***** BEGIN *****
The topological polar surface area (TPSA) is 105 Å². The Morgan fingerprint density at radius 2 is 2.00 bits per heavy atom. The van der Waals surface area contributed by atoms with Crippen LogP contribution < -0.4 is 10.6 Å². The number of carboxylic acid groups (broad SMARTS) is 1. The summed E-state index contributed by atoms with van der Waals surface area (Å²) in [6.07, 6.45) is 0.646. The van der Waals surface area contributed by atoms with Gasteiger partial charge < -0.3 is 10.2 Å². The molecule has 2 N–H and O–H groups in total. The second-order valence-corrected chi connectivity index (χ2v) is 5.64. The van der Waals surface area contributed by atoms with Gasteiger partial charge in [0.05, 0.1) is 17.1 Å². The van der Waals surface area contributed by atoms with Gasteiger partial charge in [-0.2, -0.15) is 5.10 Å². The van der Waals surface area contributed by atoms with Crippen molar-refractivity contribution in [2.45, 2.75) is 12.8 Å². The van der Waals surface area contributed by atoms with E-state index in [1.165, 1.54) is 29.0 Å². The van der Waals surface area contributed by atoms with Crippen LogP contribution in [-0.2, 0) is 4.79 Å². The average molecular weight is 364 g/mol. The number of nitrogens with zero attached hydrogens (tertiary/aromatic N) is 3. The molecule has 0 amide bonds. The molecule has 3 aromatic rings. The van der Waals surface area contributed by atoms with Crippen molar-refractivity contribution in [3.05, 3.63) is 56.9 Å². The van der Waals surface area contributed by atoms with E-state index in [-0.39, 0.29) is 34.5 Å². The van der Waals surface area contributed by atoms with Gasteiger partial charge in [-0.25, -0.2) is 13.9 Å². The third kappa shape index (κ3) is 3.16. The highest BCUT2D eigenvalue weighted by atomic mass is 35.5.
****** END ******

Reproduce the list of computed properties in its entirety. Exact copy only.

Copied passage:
The topological polar surface area (TPSA) is 105 Å². The Morgan fingerprint density at radius 2 is 2.00 bits per heavy atom. The van der Waals surface area contributed by atoms with Crippen LogP contribution < -0.4 is 10.6 Å². The number of carboxylic acid groups (broad SMARTS) is 1. The summed E-state index contributed by atoms with van der Waals surface area (Å²) in [6.07, 6.45) is 0.646. The van der Waals surface area contributed by atoms with Gasteiger partial charge < -0.3 is 10.2 Å². The molecule has 2 N–H and O–H groups in total. The second-order valence-corrected chi connectivity index (χ2v) is 5.64. The van der Waals surface area contributed by atoms with Gasteiger partial charge in [0.05, 0.1) is 17.1 Å². The van der Waals surface area contributed by atoms with Gasteiger partial charge in [-0.2, -0.15) is 5.10 Å². The van der Waals surface area contributed by atoms with Crippen molar-refractivity contribution in [2.45, 2.75) is 12.8 Å². The van der Waals surface area contributed by atoms with E-state index in [1.165, 1.54) is 29.0 Å². The van der Waals surface area contributed by atoms with Crippen LogP contribution in [-0.2, 0) is 4.79 Å². The average molecular weight is 364 g/mol. The number of nitrogens with zero attached hydrogens (tertiary/aromatic N) is 3. The molecule has 0 amide bonds. The molecule has 3 aromatic rings. The van der Waals surface area contributed by atoms with Crippen molar-refractivity contribution in [3.05, 3.63) is 56.9 Å². The van der Waals surface area contributed by atoms with E-state index in [-0.39, 0.29) is 34.5 Å². The van der Waals surface area contributed by atoms with Gasteiger partial charge in [-0.25, -0.2) is 13.9 Å². The third kappa shape index (κ3) is 3.16. The highest BCUT2D eigenvalue weighted by atomic mass is 35.5.